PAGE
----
United States District Court, M.D. Tennessee, Nashville Division
H. MAYS, JR. UNITED STATES DISTRICT JUDGE.
the Court are three motions. First, on February 10, 2017,
Plaintiff Tennessee Gas Pipeline Company, L.L.C.
(“Tennessee Gas”) filed a Motion for Preliminary
and Permanent Injunctions (the “Injunction
Motion”). (ECF No. 6; see also Mem. of Law in
Supp. of Mot. for Prelim. and Permanent Injs., ECF No. 7.)
Defendant Metropolitan Government of Nashville and Davidson
County, Tennessee (“Metro”) has not filed a
response to the Injunction Motion.
on February 24, 2017, Metro filed a motion to dismiss
Tennessee Gas's complaint based on a lack of
subject-matter jurisdiction. (The Metro. Gov't's Mot.
to Dismiss and Mem. of Law in Supp., ECF No. 12 (“Mot.
to Dismiss”).) On March 10, 2017, Tennessee Gas filed a
response to the Motion to Dismiss. (Tenn. Gas Pipeline Co.,
L.L.C.'s Resp. to Def.'s Mot. to Dismiss, ECF No.
13.) On March 17, 2017, Metro filed a reply in support of the
Motion to Dismiss. (Reply in Supp. of the Metro.
Gov't's Mot. to Dismiss, ECF No. 16.) On April 25,
2017, the Court ordered the parties to file supplemental
briefs addressing the jurisdictional arguments in the Motion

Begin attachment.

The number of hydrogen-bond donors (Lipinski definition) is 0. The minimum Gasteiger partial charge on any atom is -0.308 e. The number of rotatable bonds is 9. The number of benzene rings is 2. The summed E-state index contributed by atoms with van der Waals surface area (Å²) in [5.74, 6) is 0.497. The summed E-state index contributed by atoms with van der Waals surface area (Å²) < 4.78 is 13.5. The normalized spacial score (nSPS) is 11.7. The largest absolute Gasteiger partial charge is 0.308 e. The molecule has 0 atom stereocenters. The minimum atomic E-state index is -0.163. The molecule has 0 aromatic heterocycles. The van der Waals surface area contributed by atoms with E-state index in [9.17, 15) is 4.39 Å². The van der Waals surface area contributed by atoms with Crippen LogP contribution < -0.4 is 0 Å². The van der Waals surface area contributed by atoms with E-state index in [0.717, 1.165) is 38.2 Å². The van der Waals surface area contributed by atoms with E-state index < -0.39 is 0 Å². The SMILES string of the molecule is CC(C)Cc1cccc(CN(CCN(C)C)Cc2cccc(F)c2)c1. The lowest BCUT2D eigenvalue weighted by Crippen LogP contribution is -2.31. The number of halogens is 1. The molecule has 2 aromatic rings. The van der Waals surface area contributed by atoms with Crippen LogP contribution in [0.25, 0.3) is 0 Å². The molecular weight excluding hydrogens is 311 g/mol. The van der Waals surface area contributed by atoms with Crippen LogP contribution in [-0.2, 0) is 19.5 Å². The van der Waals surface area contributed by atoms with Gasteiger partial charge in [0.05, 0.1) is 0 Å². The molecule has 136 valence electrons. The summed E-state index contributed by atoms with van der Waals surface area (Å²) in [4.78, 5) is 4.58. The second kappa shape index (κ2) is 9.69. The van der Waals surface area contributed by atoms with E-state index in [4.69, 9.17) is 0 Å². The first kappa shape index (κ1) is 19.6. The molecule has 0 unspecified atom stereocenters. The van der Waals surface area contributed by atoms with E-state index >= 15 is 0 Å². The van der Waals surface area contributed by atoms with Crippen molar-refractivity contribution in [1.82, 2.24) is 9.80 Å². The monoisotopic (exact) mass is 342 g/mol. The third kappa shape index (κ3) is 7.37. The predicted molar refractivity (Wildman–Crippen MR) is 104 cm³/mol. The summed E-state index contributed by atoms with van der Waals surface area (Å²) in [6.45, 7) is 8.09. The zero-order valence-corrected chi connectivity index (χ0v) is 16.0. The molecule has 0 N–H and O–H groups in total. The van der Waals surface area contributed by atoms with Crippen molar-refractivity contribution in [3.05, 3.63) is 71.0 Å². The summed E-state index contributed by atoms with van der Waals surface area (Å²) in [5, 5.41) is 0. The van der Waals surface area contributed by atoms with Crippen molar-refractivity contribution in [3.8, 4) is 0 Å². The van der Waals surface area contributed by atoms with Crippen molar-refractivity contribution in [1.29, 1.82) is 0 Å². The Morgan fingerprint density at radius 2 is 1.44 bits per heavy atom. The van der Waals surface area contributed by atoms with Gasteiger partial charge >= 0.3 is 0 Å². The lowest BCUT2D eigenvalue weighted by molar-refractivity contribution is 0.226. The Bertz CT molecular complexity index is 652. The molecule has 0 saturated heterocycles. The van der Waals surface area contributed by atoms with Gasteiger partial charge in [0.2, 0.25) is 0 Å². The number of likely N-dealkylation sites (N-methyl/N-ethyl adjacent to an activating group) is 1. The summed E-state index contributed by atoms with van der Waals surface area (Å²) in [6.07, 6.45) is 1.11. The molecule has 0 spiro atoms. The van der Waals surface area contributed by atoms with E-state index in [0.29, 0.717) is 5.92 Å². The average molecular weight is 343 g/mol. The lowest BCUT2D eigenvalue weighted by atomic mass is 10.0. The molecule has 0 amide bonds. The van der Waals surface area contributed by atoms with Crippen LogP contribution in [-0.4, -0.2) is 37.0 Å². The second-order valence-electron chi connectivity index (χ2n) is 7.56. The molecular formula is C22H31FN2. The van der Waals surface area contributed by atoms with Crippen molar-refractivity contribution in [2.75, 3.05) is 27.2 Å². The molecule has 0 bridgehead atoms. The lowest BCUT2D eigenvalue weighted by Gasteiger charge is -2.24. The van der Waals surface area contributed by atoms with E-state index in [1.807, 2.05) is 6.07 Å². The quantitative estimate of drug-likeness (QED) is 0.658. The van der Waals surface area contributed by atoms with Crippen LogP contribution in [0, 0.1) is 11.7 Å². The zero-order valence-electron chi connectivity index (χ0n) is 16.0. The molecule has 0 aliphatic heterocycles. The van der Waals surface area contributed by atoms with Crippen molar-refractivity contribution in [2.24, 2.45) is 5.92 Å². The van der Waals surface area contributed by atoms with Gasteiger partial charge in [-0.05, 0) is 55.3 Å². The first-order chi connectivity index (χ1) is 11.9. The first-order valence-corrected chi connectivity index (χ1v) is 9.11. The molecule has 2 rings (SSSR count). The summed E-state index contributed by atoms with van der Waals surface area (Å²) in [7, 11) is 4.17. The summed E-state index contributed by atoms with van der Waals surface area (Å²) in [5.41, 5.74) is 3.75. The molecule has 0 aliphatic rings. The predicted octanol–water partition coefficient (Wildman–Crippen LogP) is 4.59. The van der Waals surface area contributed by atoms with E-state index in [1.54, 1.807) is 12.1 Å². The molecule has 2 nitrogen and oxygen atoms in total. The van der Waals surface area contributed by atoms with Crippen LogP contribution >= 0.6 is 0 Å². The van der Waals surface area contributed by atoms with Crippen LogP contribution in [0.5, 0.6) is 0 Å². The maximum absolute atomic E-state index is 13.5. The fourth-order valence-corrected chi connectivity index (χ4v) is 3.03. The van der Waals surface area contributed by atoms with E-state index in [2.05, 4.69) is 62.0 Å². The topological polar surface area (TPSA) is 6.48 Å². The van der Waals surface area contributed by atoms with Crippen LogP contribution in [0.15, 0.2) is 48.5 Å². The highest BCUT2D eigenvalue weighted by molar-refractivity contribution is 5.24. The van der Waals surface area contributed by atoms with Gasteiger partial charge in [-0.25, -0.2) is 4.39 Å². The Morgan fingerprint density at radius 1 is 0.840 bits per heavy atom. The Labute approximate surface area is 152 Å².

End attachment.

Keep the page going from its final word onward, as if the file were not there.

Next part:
to Dismiss. (Order, ECF No. 18 (“April 2017
on May 1, 2017, Metro filed its supplemental brief. (Def.
Metro. Gov't's Suppl. Br. and Mot. to Dismiss as
Moot, ECF No. 19 (“Metro Suppl. Br.”).) Metro
asked the Court to treat the Metro Supplemental Brief as an
additional motion to dismiss based on mootness. (Id.
at 1.) On May 15, 2017, Tennessee Gas filed a response to the
motion-to-dismiss argument in the Metro Supplemental Brief.
(Tenn. Gas Pipeline Co., L.L.C.'s Resp. to Def.'s
Second Mot. to Dismiss, ECF No. 21 (“Mootness
Resp.”).) The same day, Tennessee Gas filed a
supplemental brief pursuant to the April 2017 Order. (Tenn.
Gas Pipeline Co., L.L.C.'s Resp. to Def.'s Supp. Br.,
ECF No. 20.)
contends that this matter is moot. If moot, it must be